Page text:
German unemployment falls more than expected

1st August 2006, Comments 0 comments

1 August 2006, BERLIN - German unemployment fell by a larger-than-forecast 84,000 in July, the nation's labour office said Tuesday, as the pickup in Europe's biggest economy helped to underpin hiring. The drop in the market-sensitive seasonally adjusted unemployment data brought the jobless rate down to 10.6 per cent last month from 10.8 per cent in June with the numbers out of work dropping to 4.44 million. Analysts had predicted unemployment would edge down by about 30,000 with the unexpectedly large dro

1 August 2006

BERLIN - German unemployment fell by a larger-than-forecast 84,000 in July, the nation's labour office said Tuesday, as the pickup in Europe's biggest economy helped to underpin hiring.

The drop in the market-sensitive seasonally adjusted unemployment data brought the jobless rate down to 10.6 per cent last month from 10.8 per cent in June with the numbers out of work dropping to 4.44 million.

Analysts had predicted unemployment would edge down by about 30,000 with the unexpectedly large drop in the numbers out of work helping to shorten the odds for the European Central Bank to deliver another 25 base-points rise when it meets Thursday.

The German jobless data followed the release of figures last week also showing a drop in unemployment in two of the 12-member eurozone's other key economies - France and Spain.

The fourth consecutive monthly fall in unemployment is also likely to represent a boost to the political fortunes of Chancellor Angela Merkel's grand coalition, which has come under fire from business and economists for stepping back from rigorous economic and labour market reform.

German Labour Minister Franz Muentefering seized on the data as raising hopes for the German labour market.

But he warned: "There is nothing in the labour market in July 2006 that warrants a celebration but there is reason to be pleased."

Releasing the data, labour office head Frank-Juergen Weise said: "The current labour market figures confirm that the economic upswing has reached the labour market."

"Jobs paying full social welfare contributions are increasing and the number of vacancies has risen further," he said.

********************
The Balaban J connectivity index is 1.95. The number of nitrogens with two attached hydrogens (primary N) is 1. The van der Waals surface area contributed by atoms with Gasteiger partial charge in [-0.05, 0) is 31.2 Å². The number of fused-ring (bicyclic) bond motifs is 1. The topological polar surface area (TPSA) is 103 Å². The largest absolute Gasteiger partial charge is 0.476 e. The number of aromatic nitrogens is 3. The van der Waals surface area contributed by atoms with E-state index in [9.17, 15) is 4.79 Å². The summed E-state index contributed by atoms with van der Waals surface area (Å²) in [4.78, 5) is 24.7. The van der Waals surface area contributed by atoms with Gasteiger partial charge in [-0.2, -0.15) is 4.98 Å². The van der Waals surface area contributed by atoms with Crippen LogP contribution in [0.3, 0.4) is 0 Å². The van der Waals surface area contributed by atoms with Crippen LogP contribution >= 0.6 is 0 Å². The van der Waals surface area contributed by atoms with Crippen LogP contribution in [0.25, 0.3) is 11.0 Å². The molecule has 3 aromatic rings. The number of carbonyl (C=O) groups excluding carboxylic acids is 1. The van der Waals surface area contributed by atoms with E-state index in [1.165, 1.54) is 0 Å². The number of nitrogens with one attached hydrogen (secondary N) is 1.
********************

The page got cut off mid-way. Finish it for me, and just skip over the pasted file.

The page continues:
The decline in July followed an average monthly fall over the last four months of 65,000 with the football World Cup, which ended last month, helping to boost jobs in Germany.

The Nuremberg-based labour office had previously said that it had expected an additional 50,000 jobs to be created as a result of the month-long championships, which Germany hosted.

But Matthias Rubisch, economist with Commerzbank, said the fall in unemployment also reflected the round of labour market reforms introduced by the former Social Democrat-led government and the drive to create a low-wage sector.

The jobless data coincided with figures published by the Federal Statistics Office, which showed employment creeping up 0.1 per cent in June to chalk up its fifth monthly rise.

However, analysts are predicting that the government's planned three percentage-point hike in consumption tax in January will hit consumer spending in the nation and as a consequence dampen the nation's economic growth rate, which is this year expected to come in at up to about two per cent.

The number of people out of work in Germany based on the more politically important seasonally unadjusted terms declined by 12,000 last month to 4.38 million, bringing the unemployment rate down to 10.5 per cent.

This was 450,000 fewer than in July 2005. A year ago, seasonally unadjusted unemployment stood at 11.7 per cent.

While unemployment in the nation's economically key western half came in at a seasonally unadjusted 8.9 per cent, in the east it stood at 16.7 per cent.

Last month's fall in unemployment came despite the normally tighter labour-market conditions that prevail during the July holiday month.

DPA

Subject: German news

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